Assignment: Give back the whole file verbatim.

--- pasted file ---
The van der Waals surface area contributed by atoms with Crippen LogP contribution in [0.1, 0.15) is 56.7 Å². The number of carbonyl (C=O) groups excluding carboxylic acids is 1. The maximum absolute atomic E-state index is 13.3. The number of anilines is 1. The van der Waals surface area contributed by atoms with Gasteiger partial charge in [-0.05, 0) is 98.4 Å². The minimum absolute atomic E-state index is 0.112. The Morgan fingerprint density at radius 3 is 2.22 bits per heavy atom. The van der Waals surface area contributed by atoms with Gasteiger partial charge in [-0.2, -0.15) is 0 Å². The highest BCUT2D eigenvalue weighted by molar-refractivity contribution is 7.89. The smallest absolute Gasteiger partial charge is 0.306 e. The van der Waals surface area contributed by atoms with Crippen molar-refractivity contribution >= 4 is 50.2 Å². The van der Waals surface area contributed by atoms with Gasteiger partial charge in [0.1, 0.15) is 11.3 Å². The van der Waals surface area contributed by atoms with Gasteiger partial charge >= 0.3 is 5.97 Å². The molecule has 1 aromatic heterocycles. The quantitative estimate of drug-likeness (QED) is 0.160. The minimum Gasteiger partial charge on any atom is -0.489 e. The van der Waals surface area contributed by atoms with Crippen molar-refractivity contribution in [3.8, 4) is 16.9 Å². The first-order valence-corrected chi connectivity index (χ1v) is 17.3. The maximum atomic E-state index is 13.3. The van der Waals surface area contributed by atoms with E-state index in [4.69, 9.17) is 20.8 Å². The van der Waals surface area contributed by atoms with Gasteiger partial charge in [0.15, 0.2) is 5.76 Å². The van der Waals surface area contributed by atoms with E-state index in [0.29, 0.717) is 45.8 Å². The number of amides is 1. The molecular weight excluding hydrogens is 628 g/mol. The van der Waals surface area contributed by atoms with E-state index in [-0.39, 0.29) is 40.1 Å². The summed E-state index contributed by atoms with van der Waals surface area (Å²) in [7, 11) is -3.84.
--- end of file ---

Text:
The van der Waals surface area contributed by atoms with Crippen LogP contribution in [0.1, 0.15) is 56.7 Å². The number of carbonyl (C=O) groups excluding carboxylic acids is 1. The maximum absolute atomic E-state index is 13.3. The number of anilines is 1. The van der Waals surface area contributed by atoms with Gasteiger partial charge in [-0.05, 0) is 98.4 Å². The minimum absolute atomic E-state index is 0.112. The Morgan fingerprint density at radius 3 is 2.22 bits per heavy atom. The van der Waals surface area contributed by atoms with Gasteiger partial charge in [-0.2, -0.15) is 0 Å². The highest BCUT2D eigenvalue weighted by molar-refractivity contribution is 7.89. The smallest absolute Gasteiger partial charge is 0.306 e. The van der Waals surface area contributed by atoms with Crippen molar-refractivity contribution >= 4 is 50.2 Å². The van der Waals surface area contributed by atoms with Gasteiger partial charge in [0.1, 0.15) is 11.3 Å². The van der Waals surface area contributed by atoms with Gasteiger partial charge >= 0.3 is 5.97 Å². The molecule has 1 aromatic heterocycles. The quantitative estimate of drug-likeness (QED) is 0.160. The minimum Gasteiger partial charge on any atom is -0.489 e. The van der Waals surface area contributed by atoms with Crippen molar-refractivity contribution in [3.8, 4) is 16.9 Å². The first-order valence-corrected chi connectivity index (χ1v) is 17.3. The maximum atomic E-state index is 13.3. The van der Waals surface area contributed by atoms with E-state index in [4.69, 9.17) is 20.8 Å². The van der Waals surface area contributed by atoms with Gasteiger partial charge in [0.15, 0.2) is 5.76 Å². The van der Waals surface area contributed by atoms with E-state index in [0.29, 0.717) is 45.8 Å². The number of amides is 1. The molecular weight excluding hydrogens is 628 g/mol. The van der Waals surface area contributed by atoms with E-state index in [-0.39, 0.29) is 40.1 Å². The summed E-state index contributed by atoms with van der Waals surface area (Å²) in [7, 11) is -3.84.